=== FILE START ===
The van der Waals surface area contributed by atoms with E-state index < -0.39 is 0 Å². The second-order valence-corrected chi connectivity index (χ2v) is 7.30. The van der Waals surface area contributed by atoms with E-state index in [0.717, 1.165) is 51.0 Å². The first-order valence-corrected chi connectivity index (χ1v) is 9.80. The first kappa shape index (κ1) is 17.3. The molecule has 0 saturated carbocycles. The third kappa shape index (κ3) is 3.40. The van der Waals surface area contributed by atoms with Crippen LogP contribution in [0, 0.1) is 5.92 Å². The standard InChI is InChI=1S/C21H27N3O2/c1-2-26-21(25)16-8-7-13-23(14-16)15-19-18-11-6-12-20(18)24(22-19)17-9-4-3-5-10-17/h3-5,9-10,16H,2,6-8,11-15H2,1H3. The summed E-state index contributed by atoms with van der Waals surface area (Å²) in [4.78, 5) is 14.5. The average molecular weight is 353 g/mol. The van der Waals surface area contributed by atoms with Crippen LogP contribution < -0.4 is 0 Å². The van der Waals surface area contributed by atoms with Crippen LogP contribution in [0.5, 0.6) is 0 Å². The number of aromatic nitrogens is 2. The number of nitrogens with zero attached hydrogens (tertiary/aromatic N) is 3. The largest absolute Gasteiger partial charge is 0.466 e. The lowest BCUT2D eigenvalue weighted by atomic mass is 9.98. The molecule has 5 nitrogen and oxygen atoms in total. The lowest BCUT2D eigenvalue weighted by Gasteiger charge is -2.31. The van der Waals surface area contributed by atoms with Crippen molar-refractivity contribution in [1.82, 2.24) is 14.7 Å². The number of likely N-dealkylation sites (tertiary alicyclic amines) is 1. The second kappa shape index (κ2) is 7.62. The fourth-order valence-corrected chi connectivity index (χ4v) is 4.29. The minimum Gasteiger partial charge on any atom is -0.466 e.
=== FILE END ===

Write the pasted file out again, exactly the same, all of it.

The van der Waals surface area contributed by atoms with E-state index < -0.39 is 0 Å². The second-order valence-corrected chi connectivity index (χ2v) is 7.30. The van der Waals surface area contributed by atoms with E-state index in [0.717, 1.165) is 51.0 Å². The first-order valence-corrected chi connectivity index (χ1v) is 9.80. The first kappa shape index (κ1) is 17.3. The molecule has 0 saturated carbocycles. The third kappa shape index (κ3) is 3.40. The van der Waals surface area contributed by atoms with Crippen LogP contribution in [0, 0.1) is 5.92 Å². The standard InChI is InChI=1S/C21H27N3O2/c1-2-26-21(25)16-8-7-13-23(14-16)15-19-18-11-6-12-20(18)24(22-19)17-9-4-3-5-10-17/h3-5,9-10,16H,2,6-8,11-15H2,1H3. The summed E-state index contributed by atoms with van der Waals surface area (Å²) in [4.78, 5) is 14.5. The average molecular weight is 353 g/mol. The van der Waals surface area contributed by atoms with Crippen LogP contribution < -0.4 is 0 Å². The van der Waals surface area contributed by atoms with Crippen LogP contribution in [0.5, 0.6) is 0 Å². The number of aromatic nitrogens is 2. The number of nitrogens with zero attached hydrogens (tertiary/aromatic N) is 3. The largest absolute Gasteiger partial charge is 0.466 e. The lowest BCUT2D eigenvalue weighted by atomic mass is 9.98. The molecule has 5 nitrogen and oxygen atoms in total. The lowest BCUT2D eigenvalue weighted by Gasteiger charge is -2.31. The van der Waals surface area contributed by atoms with Crippen molar-refractivity contribution in [1.82, 2.24) is 14.7 Å². The number of likely N-dealkylation sites (tertiary alicyclic amines) is 1. The second kappa shape index (κ2) is 7.62. The fourth-order valence-corrected chi connectivity index (χ4v) is 4.29. The minimum Gasteiger partial charge on any atom is -0.466 e.